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Last Updated: Thursday, 3 February, 2005, 10:58 GMT
Bush sets out second-term goals
US President George W Bush (foreground), about to start his State of the Union speech
Mr Bush hailed what he called the spread of democracy
US President George W Bush has said his ultimate goal is to end tyranny in the world, in his first State of the Union address since his re-election.

He castigated the governments of Syria and Iran, urging them both to end what he called their support for terrorism.

Mr Bush also said the goal of a Palestinian state was within reach, and hailed the recent elections in Iraq.

He also promised to partially privatise the US pensions system - prompting booing from opposition Democrats.

Such signs of dissent are highly unusual during a State of the Union address.


BBC Washington correspondent Justin Webb says this was a confident performance from a president buoyed up by the weekend poll in Iraq.

"Our generational commitment to the advance of freedom, especially in the Middle East, is now being tested and honoured in Iraq," Mr Bush said.

As expected, the president did not outline a timetable for the withdrawal of US forces from Iraq, but he said progress made in training Iraq's security forces was gradually reducing the burden.

Janet Norwood (right), whose son was killed in Iraq last year, hugs Safia Taleb al-Suhail, leader of the Iraqi Women's Political Council

In the audience, the mother of a US marine who was killed in Iraq and an Iraqi human rights activist tearfully embraced as Mr Bush honoured those "who died for our freedom".

Nancy Pelosi, minority leader in the House of Representatives, was critical of the president's Iraq policy.

"We have never heard a clear plan from this administration for ending our presence in Iraq, and we did not hear one tonight," she said.

Mr Bush's overall approval ratings are lower than any other re-elected president in recent years.

But our correspondent says the president has real political clout - partly from the fact that his Republican Party controls both houses of Congress and partly from the election in Iraq.

Middle East peace

On efforts to promote Middle East peace, the president said he would ask Congress for $350m to support Palestinian political, economic and security reforms.

"The goal of two democratic states, Israel and Palestine, living side by side in peace is within reach - and America will help them achieve that goal," Mr Bush said.

The US media moved quickly from the speech itself to the anticipated pitched battle between President Bush and his Democratic opponents in Congress

President Bush made a passing reference to North Korea, saying that he was working with Asian allies to convince Pyongyang to end its nuclear weapons programme.

Mr Bush saved most of his criticism for Iran, calling it "the world's primary state sponsor of terror" and accusing it of pursuing nuclear weapons - a charge Iran denies.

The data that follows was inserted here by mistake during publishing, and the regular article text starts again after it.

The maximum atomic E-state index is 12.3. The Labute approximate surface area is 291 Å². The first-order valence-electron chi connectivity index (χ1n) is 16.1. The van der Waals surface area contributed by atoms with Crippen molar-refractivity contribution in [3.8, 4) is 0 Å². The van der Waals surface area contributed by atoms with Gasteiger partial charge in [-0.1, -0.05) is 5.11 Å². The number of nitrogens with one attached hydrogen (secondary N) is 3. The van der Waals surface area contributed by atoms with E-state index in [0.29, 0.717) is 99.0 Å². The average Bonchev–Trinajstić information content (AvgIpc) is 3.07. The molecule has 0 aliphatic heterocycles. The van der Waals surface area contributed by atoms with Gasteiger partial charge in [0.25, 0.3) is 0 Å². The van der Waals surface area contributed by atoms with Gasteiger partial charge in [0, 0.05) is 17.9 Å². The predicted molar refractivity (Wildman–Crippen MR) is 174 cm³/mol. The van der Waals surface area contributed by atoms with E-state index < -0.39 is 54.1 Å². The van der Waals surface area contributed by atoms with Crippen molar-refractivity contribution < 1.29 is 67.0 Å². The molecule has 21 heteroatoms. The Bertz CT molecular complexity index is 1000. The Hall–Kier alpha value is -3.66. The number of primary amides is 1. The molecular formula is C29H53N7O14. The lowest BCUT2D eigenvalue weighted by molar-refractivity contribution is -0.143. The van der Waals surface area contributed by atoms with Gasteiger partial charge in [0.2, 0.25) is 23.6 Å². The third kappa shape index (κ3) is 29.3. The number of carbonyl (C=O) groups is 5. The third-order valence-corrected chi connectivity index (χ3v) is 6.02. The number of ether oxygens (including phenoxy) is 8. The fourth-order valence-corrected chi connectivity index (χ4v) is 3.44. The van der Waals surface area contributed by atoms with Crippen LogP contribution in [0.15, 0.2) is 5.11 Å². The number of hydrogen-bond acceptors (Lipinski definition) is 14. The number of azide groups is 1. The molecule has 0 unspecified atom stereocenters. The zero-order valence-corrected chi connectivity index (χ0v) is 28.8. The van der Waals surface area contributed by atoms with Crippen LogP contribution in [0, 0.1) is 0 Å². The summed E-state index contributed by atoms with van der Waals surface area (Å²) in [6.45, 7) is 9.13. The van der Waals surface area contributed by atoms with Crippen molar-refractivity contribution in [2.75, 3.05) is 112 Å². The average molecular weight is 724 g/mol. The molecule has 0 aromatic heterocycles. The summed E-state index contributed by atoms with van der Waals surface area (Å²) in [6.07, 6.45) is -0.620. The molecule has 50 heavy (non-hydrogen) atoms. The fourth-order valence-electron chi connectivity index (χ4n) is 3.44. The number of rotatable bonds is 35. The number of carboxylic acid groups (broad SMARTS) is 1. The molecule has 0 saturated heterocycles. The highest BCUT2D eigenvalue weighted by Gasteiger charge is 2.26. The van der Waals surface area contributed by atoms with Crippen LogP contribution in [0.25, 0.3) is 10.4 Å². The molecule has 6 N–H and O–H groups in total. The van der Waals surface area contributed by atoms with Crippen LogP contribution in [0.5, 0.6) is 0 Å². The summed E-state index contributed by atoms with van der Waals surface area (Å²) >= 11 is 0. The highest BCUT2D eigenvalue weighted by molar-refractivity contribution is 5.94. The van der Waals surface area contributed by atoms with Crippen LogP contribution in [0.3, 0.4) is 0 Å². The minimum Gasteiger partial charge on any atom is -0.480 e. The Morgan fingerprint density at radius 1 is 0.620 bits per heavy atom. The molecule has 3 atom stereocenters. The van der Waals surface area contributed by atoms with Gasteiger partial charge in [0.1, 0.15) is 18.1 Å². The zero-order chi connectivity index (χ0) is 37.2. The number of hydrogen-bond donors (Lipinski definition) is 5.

But the president emphasised diplomacy, saying he was working with European allies to persuade Tehran to give up its nuclear ambitions.

The president spoke directly to the Iranian people, encouraging them to seek democracy.

Mr Bush also singled out Syria, pressing it to "end all support for terror".

And in a rare message to allies Egypt and Saudi Arabia, he said they too must embrace democratic reforms.

Domestic ambition

Throughout the 53-minute speech, many of the president's points were met with loud applause and standing ovations.

But the first half of Mr Bush's speech focused on domestic policy - and this is where he received loud heckles from some members of Congress.

He spoke in detail about his plans for younger workers to divert some of their taxes into personal investment accounts to ensure they receive a pension when they retire.

Responding to Mr Bush's speech, Senate minority leader Harry Reid said the plan for social security was "dangerous" because it would add to national debt.

"That's an immoral burden to place on the backs of the next generation," he added.

The White House says that, in just over a decade, the US will have to start paying out more money under its social security pensions scheme than it can collect in taxes unless urgent changes are made.

Our correspondent says pensions used to be called the third rail of American politics - touch them and you die. Mr Bush feels confident enough to disregard that warning, he adds.

Mr Bush is to spend the next two days pitching his plans in states that supported him for president last year, and where he believes he might get support from members of Congress.

His first stop is Fargo, North Dakota. From there he goes to Montana, Nebraska, Arkansas and Florida.

Highlights of President Bush's address

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